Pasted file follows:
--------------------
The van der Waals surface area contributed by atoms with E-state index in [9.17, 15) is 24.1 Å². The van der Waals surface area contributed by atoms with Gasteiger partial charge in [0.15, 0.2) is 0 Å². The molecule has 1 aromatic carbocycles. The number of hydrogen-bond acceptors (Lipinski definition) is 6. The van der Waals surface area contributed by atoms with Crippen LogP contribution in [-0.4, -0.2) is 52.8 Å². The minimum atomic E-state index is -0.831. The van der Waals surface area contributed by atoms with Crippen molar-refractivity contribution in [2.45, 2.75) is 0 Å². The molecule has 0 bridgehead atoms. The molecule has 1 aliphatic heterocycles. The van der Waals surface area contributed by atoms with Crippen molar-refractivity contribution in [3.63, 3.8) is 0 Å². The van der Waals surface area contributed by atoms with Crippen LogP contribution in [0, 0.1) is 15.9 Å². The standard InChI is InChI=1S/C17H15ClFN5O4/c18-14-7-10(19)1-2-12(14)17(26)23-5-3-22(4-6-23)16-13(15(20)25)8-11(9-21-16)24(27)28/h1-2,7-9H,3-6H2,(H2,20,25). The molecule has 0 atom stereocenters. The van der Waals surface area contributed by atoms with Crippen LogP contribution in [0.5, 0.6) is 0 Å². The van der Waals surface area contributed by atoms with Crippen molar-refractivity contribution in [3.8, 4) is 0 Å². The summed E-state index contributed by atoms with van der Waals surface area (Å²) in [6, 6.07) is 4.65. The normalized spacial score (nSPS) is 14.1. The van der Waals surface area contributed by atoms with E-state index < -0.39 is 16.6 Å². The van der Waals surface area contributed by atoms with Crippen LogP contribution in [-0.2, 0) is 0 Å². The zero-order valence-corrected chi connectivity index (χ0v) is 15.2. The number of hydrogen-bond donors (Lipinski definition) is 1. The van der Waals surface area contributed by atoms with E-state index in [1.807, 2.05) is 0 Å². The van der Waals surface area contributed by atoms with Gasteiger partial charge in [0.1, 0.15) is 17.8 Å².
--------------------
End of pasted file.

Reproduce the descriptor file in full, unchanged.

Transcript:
The van der Waals surface area contributed by atoms with E-state index in [9.17, 15) is 24.1 Å². The van der Waals surface area contributed by atoms with Gasteiger partial charge in [0.15, 0.2) is 0 Å². The molecule has 1 aromatic carbocycles. The number of hydrogen-bond acceptors (Lipinski definition) is 6. The van der Waals surface area contributed by atoms with Crippen LogP contribution in [-0.4, -0.2) is 52.8 Å². The minimum atomic E-state index is -0.831. The van der Waals surface area contributed by atoms with Crippen molar-refractivity contribution in [2.45, 2.75) is 0 Å². The molecule has 0 bridgehead atoms. The molecule has 1 aliphatic heterocycles. The van der Waals surface area contributed by atoms with Crippen molar-refractivity contribution in [3.63, 3.8) is 0 Å². The van der Waals surface area contributed by atoms with Crippen LogP contribution in [0, 0.1) is 15.9 Å². The standard InChI is InChI=1S/C17H15ClFN5O4/c18-14-7-10(19)1-2-12(14)17(26)23-5-3-22(4-6-23)16-13(15(20)25)8-11(9-21-16)24(27)28/h1-2,7-9H,3-6H2,(H2,20,25). The molecule has 0 atom stereocenters. The van der Waals surface area contributed by atoms with Crippen LogP contribution in [0.5, 0.6) is 0 Å². The van der Waals surface area contributed by atoms with Crippen molar-refractivity contribution in [3.8, 4) is 0 Å². The summed E-state index contributed by atoms with van der Waals surface area (Å²) in [6, 6.07) is 4.65. The normalized spacial score (nSPS) is 14.1. The van der Waals surface area contributed by atoms with E-state index < -0.39 is 16.6 Å². The van der Waals surface area contributed by atoms with Crippen LogP contribution in [-0.2, 0) is 0 Å². The zero-order valence-corrected chi connectivity index (χ0v) is 15.2. The number of hydrogen-bond donors (Lipinski definition) is 1. The van der Waals surface area contributed by atoms with E-state index in [1.807, 2.05) is 0 Å². The van der Waals surface area contributed by atoms with Gasteiger partial charge in [0.1, 0.15) is 17.8 Å².